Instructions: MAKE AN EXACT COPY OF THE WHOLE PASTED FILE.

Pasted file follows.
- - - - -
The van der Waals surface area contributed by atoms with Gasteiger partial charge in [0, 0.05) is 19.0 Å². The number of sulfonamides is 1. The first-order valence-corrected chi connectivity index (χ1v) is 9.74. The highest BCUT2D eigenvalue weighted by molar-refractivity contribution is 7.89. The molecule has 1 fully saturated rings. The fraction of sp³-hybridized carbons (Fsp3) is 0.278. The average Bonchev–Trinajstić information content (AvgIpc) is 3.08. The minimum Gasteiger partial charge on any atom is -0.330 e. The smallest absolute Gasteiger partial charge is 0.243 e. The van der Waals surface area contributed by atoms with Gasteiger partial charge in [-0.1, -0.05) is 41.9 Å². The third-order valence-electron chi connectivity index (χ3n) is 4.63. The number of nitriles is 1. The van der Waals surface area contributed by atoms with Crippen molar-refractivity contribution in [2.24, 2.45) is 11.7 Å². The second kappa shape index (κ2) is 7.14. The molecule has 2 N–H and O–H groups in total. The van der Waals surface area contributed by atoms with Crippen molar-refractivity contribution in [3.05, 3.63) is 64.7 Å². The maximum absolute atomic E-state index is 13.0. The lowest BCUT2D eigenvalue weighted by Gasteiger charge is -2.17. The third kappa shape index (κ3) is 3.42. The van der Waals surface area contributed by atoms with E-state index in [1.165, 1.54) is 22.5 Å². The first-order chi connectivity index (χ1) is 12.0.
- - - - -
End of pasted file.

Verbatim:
The van der Waals surface area contributed by atoms with Gasteiger partial charge in [0, 0.05) is 19.0 Å². The number of sulfonamides is 1. The first-order valence-corrected chi connectivity index (χ1v) is 9.74. The highest BCUT2D eigenvalue weighted by molar-refractivity contribution is 7.89. The molecule has 1 fully saturated rings. The fraction of sp³-hybridized carbons (Fsp3) is 0.278. The average Bonchev–Trinajstić information content (AvgIpc) is 3.08. The minimum Gasteiger partial charge on any atom is -0.330 e. The smallest absolute Gasteiger partial charge is 0.243 e. The van der Waals surface area contributed by atoms with Gasteiger partial charge in [-0.1, -0.05) is 41.9 Å². The third-order valence-electron chi connectivity index (χ3n) is 4.63. The number of nitriles is 1. The van der Waals surface area contributed by atoms with Crippen molar-refractivity contribution in [2.24, 2.45) is 11.7 Å². The second kappa shape index (κ2) is 7.14. The molecule has 2 N–H and O–H groups in total. The van der Waals surface area contributed by atoms with Crippen molar-refractivity contribution in [3.05, 3.63) is 64.7 Å². The maximum absolute atomic E-state index is 13.0. The lowest BCUT2D eigenvalue weighted by Gasteiger charge is -2.17. The third kappa shape index (κ3) is 3.42. The van der Waals surface area contributed by atoms with E-state index in [1.165, 1.54) is 22.5 Å². The first-order chi connectivity index (χ1) is 12.0.